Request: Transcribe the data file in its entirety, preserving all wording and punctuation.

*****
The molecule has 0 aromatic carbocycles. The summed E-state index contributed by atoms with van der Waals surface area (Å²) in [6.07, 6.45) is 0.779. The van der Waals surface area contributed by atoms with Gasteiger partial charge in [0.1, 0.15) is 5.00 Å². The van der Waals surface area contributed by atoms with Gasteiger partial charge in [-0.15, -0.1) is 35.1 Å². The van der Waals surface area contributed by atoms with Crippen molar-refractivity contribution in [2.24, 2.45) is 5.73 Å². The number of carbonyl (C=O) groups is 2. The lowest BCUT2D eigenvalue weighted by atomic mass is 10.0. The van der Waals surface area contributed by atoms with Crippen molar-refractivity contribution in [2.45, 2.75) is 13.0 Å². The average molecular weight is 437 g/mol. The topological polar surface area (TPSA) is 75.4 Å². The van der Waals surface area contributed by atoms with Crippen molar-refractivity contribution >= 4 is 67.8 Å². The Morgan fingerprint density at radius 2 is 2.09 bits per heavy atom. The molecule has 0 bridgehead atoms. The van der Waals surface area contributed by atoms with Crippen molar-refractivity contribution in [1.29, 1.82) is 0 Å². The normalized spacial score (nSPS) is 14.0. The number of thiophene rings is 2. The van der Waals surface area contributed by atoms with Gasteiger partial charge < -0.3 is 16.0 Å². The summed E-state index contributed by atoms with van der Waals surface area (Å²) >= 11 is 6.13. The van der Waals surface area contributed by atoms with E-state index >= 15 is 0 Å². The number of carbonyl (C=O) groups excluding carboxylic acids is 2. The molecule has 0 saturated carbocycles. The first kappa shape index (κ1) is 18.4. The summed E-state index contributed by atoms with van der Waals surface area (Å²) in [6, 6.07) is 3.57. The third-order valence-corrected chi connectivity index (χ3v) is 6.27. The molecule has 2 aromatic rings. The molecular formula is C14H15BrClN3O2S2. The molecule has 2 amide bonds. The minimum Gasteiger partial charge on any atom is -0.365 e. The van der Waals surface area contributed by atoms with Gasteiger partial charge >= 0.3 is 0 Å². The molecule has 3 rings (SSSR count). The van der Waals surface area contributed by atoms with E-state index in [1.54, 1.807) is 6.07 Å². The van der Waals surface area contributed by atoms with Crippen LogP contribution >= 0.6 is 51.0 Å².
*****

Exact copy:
The molecule has 0 aromatic carbocycles. The summed E-state index contributed by atoms with van der Waals surface area (Å²) in [6.07, 6.45) is 0.779. The van der Waals surface area contributed by atoms with Gasteiger partial charge in [0.1, 0.15) is 5.00 Å². The van der Waals surface area contributed by atoms with Gasteiger partial charge in [-0.15, -0.1) is 35.1 Å². The van der Waals surface area contributed by atoms with Crippen molar-refractivity contribution in [2.24, 2.45) is 5.73 Å². The number of carbonyl (C=O) groups is 2. The lowest BCUT2D eigenvalue weighted by atomic mass is 10.0. The van der Waals surface area contributed by atoms with Crippen molar-refractivity contribution in [2.45, 2.75) is 13.0 Å². The average molecular weight is 437 g/mol. The topological polar surface area (TPSA) is 75.4 Å². The van der Waals surface area contributed by atoms with Crippen molar-refractivity contribution >= 4 is 67.8 Å². The Morgan fingerprint density at radius 2 is 2.09 bits per heavy atom. The molecule has 0 bridgehead atoms. The van der Waals surface area contributed by atoms with Crippen molar-refractivity contribution in [1.29, 1.82) is 0 Å². The normalized spacial score (nSPS) is 14.0. The number of thiophene rings is 2. The van der Waals surface area contributed by atoms with Gasteiger partial charge < -0.3 is 16.0 Å². The summed E-state index contributed by atoms with van der Waals surface area (Å²) >= 11 is 6.13. The van der Waals surface area contributed by atoms with E-state index >= 15 is 0 Å². The number of carbonyl (C=O) groups excluding carboxylic acids is 2. The molecule has 0 saturated carbocycles. The first kappa shape index (κ1) is 18.4. The summed E-state index contributed by atoms with van der Waals surface area (Å²) in [6, 6.07) is 3.57. The third-order valence-corrected chi connectivity index (χ3v) is 6.27. The molecule has 2 aromatic rings. The molecular formula is C14H15BrClN3O2S2. The molecule has 2 amide bonds. The minimum Gasteiger partial charge on any atom is -0.365 e. The van der Waals surface area contributed by atoms with Gasteiger partial charge >= 0.3 is 0 Å². The molecule has 3 rings (SSSR count). The van der Waals surface area contributed by atoms with E-state index in [1.54, 1.807) is 6.07 Å². The van der Waals surface area contributed by atoms with Crippen LogP contribution >= 0.6 is 51.0 Å².